1935 Keys Hurricane Upgraded To Strongest On Record
April 19, 2014
By The South Florida Sun Sentinel
The Great Labor Day Hurricane of 1935, which sand-blasted the clothing off people and killed 408 victims in the Keys, has just blown away a longtime storm record.
A National Hurricane Center reanalysis shows it was more powerful than Hurricane Camille, which for 45 years was listed as the mightiest storm on record to slam the continental United States. It roared into the Mississippi coast in August 1969, killing 256 people, with 113 of those in flash-flooding. There was a storm surge of more than 24 feet along some parts of the shoreline.
After restudying data from ships, weather stations, coastal radars, hurricane hunter aircraft and satellite imagery, experts determined Camille`s top winds weren`t 190 mph, as originally recorded, but rather 175 mph.
The 1935 system had sustained winds of 185 mph as it barreled across the low-lying Upper Keys with a storm surge of 18 to 20 feet on Sept. 2, 1935.
"Some victims that did not drown were impaled by flying debris," said Jim Lushine, a tropical expert and weather historian. "Nearly every tree and building around Islamorada was blown or washed away, and several bridges were washed out."
The Labor Day hurricane`s winds were as powerful as those in an EF4 tornado, "nearly the worst case," said Chris Landsea, the hurricane center`s science and operations officer. "Certainly if there were more people living or visiting the Keys, like now, and they didn`t evacuate, then the number of fatalities would have been much higher."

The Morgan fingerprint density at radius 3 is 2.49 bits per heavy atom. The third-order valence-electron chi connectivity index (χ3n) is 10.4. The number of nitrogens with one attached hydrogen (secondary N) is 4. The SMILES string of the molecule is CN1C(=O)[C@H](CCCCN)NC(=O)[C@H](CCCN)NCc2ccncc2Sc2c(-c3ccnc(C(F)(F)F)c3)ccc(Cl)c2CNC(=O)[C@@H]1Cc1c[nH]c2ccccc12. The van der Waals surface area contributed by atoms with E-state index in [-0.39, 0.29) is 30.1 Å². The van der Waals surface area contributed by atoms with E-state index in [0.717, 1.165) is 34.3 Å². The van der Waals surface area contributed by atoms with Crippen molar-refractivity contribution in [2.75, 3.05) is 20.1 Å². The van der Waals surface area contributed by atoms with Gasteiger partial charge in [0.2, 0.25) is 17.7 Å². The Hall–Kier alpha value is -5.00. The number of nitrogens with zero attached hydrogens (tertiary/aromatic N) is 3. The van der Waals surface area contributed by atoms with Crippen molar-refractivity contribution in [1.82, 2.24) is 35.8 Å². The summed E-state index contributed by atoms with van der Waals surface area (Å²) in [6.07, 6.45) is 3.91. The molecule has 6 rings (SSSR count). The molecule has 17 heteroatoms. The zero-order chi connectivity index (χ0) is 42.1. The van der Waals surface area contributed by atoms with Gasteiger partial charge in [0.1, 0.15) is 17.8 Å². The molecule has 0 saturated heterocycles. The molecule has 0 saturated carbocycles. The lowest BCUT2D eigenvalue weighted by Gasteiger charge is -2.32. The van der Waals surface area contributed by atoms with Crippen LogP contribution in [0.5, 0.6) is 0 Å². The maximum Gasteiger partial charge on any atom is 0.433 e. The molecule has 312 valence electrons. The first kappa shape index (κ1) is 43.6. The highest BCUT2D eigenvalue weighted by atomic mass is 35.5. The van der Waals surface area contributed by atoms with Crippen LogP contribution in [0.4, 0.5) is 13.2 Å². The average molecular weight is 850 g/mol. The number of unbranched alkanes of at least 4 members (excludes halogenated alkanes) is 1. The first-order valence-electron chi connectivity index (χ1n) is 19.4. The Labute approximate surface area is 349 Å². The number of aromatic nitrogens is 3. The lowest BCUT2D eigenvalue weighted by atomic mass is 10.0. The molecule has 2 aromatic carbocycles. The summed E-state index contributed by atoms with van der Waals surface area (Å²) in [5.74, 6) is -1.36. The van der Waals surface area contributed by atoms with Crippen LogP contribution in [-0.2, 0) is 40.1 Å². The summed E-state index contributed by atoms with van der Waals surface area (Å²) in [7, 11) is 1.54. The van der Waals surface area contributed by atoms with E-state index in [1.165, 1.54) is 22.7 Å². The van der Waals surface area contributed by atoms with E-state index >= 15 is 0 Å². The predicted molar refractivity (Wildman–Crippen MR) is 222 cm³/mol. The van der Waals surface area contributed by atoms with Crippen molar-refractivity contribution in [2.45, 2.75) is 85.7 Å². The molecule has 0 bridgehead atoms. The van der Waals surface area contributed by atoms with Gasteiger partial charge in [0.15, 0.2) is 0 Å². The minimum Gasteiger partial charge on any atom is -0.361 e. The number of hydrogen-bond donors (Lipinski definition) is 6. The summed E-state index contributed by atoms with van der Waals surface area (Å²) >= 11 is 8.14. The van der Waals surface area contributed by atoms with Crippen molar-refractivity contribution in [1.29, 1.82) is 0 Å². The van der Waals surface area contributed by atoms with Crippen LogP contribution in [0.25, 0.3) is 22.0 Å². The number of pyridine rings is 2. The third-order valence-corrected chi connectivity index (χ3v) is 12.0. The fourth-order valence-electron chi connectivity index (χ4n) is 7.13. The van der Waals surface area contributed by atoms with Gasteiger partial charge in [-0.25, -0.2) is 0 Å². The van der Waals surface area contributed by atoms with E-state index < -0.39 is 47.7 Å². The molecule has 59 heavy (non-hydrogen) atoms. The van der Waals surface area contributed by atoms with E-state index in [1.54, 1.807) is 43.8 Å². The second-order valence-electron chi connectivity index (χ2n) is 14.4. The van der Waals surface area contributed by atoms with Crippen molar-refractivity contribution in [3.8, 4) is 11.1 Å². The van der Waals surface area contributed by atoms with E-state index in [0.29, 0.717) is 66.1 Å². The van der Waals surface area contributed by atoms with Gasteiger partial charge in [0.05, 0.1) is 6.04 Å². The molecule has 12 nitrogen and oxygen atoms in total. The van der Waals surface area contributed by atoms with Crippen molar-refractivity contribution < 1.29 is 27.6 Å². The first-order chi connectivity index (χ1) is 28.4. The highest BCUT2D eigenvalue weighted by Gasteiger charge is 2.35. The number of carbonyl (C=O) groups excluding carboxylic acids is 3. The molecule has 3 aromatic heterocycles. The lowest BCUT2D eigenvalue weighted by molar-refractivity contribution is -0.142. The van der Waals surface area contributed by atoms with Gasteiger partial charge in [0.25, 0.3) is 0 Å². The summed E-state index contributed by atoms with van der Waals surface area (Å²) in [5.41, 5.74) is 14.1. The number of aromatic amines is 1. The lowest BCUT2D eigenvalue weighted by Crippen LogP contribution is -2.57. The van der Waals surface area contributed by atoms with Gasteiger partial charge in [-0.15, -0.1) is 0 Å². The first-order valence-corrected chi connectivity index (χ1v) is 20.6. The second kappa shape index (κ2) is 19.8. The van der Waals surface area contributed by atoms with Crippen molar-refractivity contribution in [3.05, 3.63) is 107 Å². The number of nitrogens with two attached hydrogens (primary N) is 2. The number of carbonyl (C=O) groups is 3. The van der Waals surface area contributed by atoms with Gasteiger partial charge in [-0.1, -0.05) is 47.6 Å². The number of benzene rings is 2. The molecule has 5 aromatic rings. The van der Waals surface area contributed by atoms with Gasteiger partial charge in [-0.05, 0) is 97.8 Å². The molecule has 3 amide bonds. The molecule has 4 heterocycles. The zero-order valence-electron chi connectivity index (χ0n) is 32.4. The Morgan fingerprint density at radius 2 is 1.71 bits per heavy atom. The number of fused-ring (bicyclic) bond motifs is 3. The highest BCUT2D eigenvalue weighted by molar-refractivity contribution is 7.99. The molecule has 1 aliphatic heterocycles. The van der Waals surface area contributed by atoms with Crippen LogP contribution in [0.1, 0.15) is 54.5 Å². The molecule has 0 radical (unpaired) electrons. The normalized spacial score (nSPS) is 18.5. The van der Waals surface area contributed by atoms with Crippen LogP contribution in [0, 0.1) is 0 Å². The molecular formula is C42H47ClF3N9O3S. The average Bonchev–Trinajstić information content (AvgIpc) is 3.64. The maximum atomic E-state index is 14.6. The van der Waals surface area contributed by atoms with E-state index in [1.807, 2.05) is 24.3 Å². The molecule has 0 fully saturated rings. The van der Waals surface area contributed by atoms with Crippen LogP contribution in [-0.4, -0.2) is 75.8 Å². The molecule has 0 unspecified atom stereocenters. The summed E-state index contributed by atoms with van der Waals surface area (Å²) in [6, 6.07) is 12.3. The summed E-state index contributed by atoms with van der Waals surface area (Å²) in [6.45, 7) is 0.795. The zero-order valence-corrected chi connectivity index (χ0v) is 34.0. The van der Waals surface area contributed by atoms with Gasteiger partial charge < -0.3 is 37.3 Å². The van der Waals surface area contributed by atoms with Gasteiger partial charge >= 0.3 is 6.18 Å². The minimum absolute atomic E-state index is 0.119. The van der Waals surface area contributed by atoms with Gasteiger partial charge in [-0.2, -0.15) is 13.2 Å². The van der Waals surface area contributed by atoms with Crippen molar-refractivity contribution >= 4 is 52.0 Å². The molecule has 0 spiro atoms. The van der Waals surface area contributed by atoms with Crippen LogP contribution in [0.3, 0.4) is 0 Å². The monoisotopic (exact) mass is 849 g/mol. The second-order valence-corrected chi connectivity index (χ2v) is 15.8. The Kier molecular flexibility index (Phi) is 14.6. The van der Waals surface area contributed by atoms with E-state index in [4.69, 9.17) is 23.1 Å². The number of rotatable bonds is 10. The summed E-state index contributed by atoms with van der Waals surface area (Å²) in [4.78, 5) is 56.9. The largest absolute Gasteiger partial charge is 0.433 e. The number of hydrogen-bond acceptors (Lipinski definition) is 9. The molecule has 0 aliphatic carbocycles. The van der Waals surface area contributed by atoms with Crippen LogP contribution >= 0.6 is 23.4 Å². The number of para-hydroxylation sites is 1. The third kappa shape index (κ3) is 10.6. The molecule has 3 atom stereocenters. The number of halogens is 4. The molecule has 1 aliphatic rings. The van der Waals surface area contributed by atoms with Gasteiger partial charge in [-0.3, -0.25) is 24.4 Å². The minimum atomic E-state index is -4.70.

Only three Category 5 hurricanes have struck the continental United States since recordkeeping began, including Camille, the 1935 storm and Andrew, which struck Miami-Dade County in August 1992 with top winds of 165 mph.
There have been stronger hurricanes but they reached their peak before striking the U.S. coastline, Landsea said.
For instance, Hurricane Wilma was the most intense Atlantic-basin system on record when it was in the Caribbean with sustained winds of 185 mph, five days before it hit South Florida as a Category 2 in October 2005. While it had the same top winds, Wilma was considered stronger than the 1935 hurricane because its central barometric pressure - 882 mb - was lower.
Landsea and a team of graduate students from the University of Miami are in the process of reanalyzing the entire hurricane database, dating back to when tropical records started in 1851, to make it as accurate as possible.
In addition to being walloped by two of the three Category 5 systems, southeast Florida has been struck by five Category 4 systems with winds between 130 and 156 mph -- more than any other region in the United States.
Another Category 5 system, the San Felipe Hurricane, struck Puerto Rico, a U.S. territory, with top winds of 160 mph in September 1928. It proceeded to strike near West Palm Beach with winds of 150 mph, killing at least 2,500 people, the deadliest storm in Florida history.
It would later become known as the Lake Okeechobee Hurricane, since most of its victims were drowned in flooding around the lake.
Landsea said the list of most powerful hurricanes might be missing some that went undetected prior to the modern satellite era.
"We could not measure extreme hurricanes over the open ocean well before the 1970s," he said.
(c)2014 the Sun Sentinel (Fort Lauderdale, Fla.)
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